Will Interactive Ad Storefronts Take Off?

1800flowers recently launched an interactive shopping widget with a product developed by Alvenda. The widget allows a fully functioning storefront to appear in ad units on other websites. Shoppers can browse and purchase through the unit without leaving the web page they’re looking at. You can play around with the demo here.

At first blush, I didn’t think browsing within the smaller window would be usable. Wouldn’t a larger screen make the shopping experience more pleasant? Why does everyone think customers would rather jump off a cliff than click an extra button?

But as I played around with the widget, its AJAX-y goodness actually felt more usable than a traditional site. I didn’t have to scroll up and down the page to view products or click to load another page. I could scroll within the widget, hover over thumbnails to see more information, and see a quick view without a new page load (saves time). I started to dig it.

The size also had the feel of a mobile application – something designed specifically for a smaller viewing area.

Shopping widgets have a lot of potential for mobile applications, Internet enabled television, gaming consoles and other electronic devices that access the ‘Net. Pushing your storefront anywhere there’s a screen is the next step in multichannel retailing.

Stay tuned for the recap of today’s Webinar Multichannel 2.0: Are you ready for the next generation of commerce channels? hitting your Inbox or RSS reader Friday.

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18 Responses to “Will Interactive Ad Storefronts Take Off?”

  1. PetsRight says:

    This looks and functions really great but has anyone successful deployed ANY shopping widget? Meaning, are people actually making purchases through widgets?

  2. Regardless of where the transaction completes (in the unit or on the site), this unit does perform better than standard ad units.

  3. This is great info for everyone. Glad you posted this. I am subscribing to this blog. Mason

  4. PetsRight says:

    @Jason,
    Do you currently use this type of widget?

  5. Nope. But I know who does and the results.

  6. Jesse says:

    I use a widget called Cartfly that I sell products in. The widget is used for browsing but redirects at checkout. It works for me.

    http://www.cartfly.com/stores/137clothing

  7. PetsRight says:

    @Jason,
    That good huh?

    @Jesse,
    So this is working a lot better than regular advertising for you?

  8. PetsRight says:

    You both have convinced me to give it a shot.
    @Jesse,
    thanks for the link. I’m going to set something up with them.

  9. @PetsRight
    Drop me an email (Jason@FlipRetail.com). I will give you 15 minutes of my time and guarantee it will improve your ecommerce sales. I found a major sales blocker that is easily remedied on your site.

  10. PetsRight says:

    @Jason Billingsley,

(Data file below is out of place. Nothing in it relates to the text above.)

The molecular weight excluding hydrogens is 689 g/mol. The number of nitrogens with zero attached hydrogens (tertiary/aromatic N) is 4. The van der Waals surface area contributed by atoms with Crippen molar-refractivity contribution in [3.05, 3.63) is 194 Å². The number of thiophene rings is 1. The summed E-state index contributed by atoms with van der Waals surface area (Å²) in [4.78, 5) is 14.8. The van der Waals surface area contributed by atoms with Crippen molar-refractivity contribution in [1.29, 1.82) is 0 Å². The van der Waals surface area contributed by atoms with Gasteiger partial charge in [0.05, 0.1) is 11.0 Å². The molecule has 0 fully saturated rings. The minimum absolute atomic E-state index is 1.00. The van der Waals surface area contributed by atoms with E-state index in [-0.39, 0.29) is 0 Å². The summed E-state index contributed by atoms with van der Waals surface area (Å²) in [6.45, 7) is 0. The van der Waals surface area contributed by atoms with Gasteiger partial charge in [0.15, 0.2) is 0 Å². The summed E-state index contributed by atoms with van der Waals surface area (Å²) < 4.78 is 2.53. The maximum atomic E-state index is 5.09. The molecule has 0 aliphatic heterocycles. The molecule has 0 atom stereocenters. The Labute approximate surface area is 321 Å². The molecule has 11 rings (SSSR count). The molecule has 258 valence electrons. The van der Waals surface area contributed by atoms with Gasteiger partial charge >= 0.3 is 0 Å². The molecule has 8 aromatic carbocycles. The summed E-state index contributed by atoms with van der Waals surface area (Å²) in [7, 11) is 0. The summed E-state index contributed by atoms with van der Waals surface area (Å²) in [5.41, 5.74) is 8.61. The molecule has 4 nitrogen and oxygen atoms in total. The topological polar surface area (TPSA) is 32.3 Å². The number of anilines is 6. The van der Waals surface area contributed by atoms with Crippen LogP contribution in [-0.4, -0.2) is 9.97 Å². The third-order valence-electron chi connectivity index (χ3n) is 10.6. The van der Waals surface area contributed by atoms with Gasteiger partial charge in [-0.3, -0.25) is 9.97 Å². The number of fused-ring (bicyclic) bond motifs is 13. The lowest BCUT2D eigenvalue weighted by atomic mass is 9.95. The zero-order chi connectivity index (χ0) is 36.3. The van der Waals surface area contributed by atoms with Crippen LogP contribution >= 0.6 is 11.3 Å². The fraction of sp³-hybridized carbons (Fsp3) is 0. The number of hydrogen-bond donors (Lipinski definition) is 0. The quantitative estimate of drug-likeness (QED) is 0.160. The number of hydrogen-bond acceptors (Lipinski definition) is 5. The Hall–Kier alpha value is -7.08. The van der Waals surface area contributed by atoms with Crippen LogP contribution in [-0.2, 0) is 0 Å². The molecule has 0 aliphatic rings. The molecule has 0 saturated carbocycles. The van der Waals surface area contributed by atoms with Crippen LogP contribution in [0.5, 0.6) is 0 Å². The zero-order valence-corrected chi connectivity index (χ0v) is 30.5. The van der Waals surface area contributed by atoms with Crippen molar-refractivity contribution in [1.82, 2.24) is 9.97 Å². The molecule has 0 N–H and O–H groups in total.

Done!

  11. jJudaica says:

    It seems like a great feature, yet i noticed that there is no “lock” for data security except in the credit card form screen. Wont it be better to inert the “security” badge throughout the whole procedure?

  12. @jJulaica

    Yes, I believe the widget’s design needs a security assurance and it should also have links to customer service information, in my opinion. I’d like to see a “visit regular site” escape door that takes you to the full site if that’s something the customer is more familiar with.

  13. Interesting widget. It will take some time for it to evolve and consumers to get comfortable with it. I just don’t really see myself making an instant decision to add an item to a shopping cart from what is basically an on-line advertisement. But who knows, it might make sense for some in certain context.

  14. Anna says:

    I think this is great, people will find themselves browing stores they would have otherwise not searched for. It opens up a store to a whole new group of buyers. Ill be interested to see how successful they are.

  15. It’s an innovative idea but the buying experience can be more secure as pointed out by others. Not sure if people would view it more as an Ad gimmick rather than an online store. However in the morphing landscape of online media, one may never know, it may just take off.

  16. [...] for the customer or a way for the manufacturer to solicit a direct response. Perhaps Shopatron and Alvenda should [...]

  17. Very interesting widget.

    I’m visiting the site for the first time and wondering why the conversation (such interesting) stopped all the sudden already two months ago?

    I’d like to read more of your experiences about it.

    Thanks for the tip, anyway!

  18. Great post Linda….Love the application and business model. Seems natural for retailers to find engaging ways to incentivize peer to peer transactions! Excited to see what other technology Companies develop to support multi-channel retailing. E-commerce is dependent on new business models to drive customer acquisition + sales.

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